Organic matters: From farm to dinner table

Pairidaeza or ‘Paradise’ in Persian language is a unique notion conceptualised and diligently brought to fruition by Narjes Mohammed Mirza. There are many firsts that Pairidaeza can be credited with — it is the first farm that grows organic food, it is the first initiative by an Omani woman who started retailing in 2016 and continues to be the only national to do so and now, it is the first to have received American and European accreditation.

Covering an area of 10 acres, Pairidaeza in Barka is OneCert certified, EU Organic Certified and USDA Certified which is not a small feat.
A product can be labelled organic when it has followed and complied with specific international rules for organic farming that is checked every year.
In other words, it is assurance to the consumers that what is being purchased is truly organic and that its integrity has been maintained throughout its journey from the farm to the plate.
Most important, it is a misnomer that the product has to be exorbitant if it is organic. There is a difference, but it is worth it when the food actually tastes delicious and is healthy as well.
Narjes started organic farming as a passion and wanting to put the healthiest food for her grandchildren.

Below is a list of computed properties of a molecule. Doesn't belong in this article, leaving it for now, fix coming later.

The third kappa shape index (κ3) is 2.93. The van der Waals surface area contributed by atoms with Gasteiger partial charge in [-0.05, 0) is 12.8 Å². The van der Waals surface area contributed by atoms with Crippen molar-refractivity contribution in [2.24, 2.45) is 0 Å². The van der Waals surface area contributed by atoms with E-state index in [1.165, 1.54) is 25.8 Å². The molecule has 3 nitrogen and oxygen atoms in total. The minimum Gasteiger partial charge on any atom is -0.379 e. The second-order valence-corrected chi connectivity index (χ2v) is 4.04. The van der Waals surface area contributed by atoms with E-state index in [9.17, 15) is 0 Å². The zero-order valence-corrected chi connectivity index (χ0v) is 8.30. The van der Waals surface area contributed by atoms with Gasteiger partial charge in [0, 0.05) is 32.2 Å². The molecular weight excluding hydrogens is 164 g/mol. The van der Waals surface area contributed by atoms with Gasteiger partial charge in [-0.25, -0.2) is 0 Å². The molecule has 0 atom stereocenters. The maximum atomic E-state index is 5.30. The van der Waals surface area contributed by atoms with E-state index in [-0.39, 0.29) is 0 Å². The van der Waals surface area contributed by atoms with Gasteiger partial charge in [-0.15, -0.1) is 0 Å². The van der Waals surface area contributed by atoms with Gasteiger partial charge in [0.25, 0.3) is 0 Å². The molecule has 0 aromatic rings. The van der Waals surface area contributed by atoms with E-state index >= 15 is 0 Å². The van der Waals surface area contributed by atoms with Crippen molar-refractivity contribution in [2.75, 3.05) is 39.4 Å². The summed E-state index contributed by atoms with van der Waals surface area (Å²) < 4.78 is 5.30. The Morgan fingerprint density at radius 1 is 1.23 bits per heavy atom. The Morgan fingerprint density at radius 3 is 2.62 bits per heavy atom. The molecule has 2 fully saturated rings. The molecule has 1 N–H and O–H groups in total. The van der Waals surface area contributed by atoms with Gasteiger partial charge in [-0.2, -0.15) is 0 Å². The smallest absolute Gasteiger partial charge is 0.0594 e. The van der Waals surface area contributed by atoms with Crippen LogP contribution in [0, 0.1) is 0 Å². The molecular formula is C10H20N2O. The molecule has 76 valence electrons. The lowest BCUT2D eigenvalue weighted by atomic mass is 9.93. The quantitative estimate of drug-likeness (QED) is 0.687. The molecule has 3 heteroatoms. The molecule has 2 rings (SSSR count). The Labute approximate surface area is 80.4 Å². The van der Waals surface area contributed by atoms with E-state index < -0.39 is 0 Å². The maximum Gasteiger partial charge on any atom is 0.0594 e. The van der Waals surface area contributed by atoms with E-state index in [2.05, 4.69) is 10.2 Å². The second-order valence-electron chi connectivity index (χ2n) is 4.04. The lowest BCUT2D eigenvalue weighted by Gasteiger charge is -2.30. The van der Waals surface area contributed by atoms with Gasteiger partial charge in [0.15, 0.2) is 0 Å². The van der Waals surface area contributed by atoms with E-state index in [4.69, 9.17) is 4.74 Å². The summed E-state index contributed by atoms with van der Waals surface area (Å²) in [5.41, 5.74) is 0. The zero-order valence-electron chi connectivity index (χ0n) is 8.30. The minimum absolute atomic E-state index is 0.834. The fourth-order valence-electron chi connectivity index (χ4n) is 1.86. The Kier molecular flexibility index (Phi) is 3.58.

She started by showcasing her goods at Souq Es-Sabt, the weekend market at Al Mouj Muscat that is held from November to February and in no time, she was catering to clientele that had become regular buyers.
Different types of lettuce, rocket leaves, cherry tomatoes, asparagus, peas, potatoes, lemon, corn and countless herbs were much in demand. The vegetable list soon broadened to include pickles, vegetable stock, tomato pesto, olive oil and different cheese such as halloumi and labneh.

In 2016, Narjes started retailing. Goods from Pairidaeza can now be picked at local supermarkets and the demand is only increasing. But what is heartening for Narjes is that more and more people are becoming aware of the goodness of organic food and are stocking up on fresh produce that are bursting with flavours and nutrients.
It makes all the effort that goes into caring for the plants worthwhile as no chemicals or pesticides are used on the plants. In short, the only alternative if a plant cannot be saved by using natural techniques if it is infected, is to remove it.
Likewise for the livestock. The animals are cared for and ensured they are kept in clean surroundings and enjoy a healthy diet without antibiotics and medications.
So what next? “We may look at growing organic fruit or even start an organic café,” states Narjes.